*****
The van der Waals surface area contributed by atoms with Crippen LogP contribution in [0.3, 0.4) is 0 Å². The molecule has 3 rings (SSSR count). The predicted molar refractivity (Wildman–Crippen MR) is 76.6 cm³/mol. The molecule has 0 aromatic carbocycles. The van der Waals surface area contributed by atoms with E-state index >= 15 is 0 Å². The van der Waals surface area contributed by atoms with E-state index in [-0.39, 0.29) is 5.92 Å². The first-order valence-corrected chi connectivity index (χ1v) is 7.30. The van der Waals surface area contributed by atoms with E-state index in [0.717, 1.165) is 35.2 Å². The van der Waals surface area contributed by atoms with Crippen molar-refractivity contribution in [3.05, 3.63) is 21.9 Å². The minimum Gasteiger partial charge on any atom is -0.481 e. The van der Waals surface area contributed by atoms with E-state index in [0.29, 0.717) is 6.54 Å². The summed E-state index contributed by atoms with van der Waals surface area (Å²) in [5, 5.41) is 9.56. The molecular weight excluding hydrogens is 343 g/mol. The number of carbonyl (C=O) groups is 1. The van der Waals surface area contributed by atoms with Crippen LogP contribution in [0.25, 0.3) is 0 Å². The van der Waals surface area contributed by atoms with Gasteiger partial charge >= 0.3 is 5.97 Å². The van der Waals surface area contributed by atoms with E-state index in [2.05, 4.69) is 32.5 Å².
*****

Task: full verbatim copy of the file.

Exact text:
The van der Waals surface area contributed by atoms with Crippen LogP contribution in [0.3, 0.4) is 0 Å². The molecule has 3 rings (SSSR count). The predicted molar refractivity (Wildman–Crippen MR) is 76.6 cm³/mol. The molecule has 0 aromatic carbocycles. The van der Waals surface area contributed by atoms with E-state index >= 15 is 0 Å². The van der Waals surface area contributed by atoms with E-state index in [-0.39, 0.29) is 5.92 Å². The first-order valence-corrected chi connectivity index (χ1v) is 7.30. The van der Waals surface area contributed by atoms with E-state index in [0.717, 1.165) is 35.2 Å². The van der Waals surface area contributed by atoms with Crippen molar-refractivity contribution in [3.05, 3.63) is 21.9 Å². The minimum Gasteiger partial charge on any atom is -0.481 e. The van der Waals surface area contributed by atoms with E-state index in [0.29, 0.717) is 6.54 Å². The summed E-state index contributed by atoms with van der Waals surface area (Å²) in [5, 5.41) is 9.56. The molecular weight excluding hydrogens is 343 g/mol. The number of carbonyl (C=O) groups is 1. The van der Waals surface area contributed by atoms with Crippen LogP contribution in [0.25, 0.3) is 0 Å². The van der Waals surface area contributed by atoms with Gasteiger partial charge >= 0.3 is 5.97 Å². The van der Waals surface area contributed by atoms with E-state index in [2.05, 4.69) is 32.5 Å².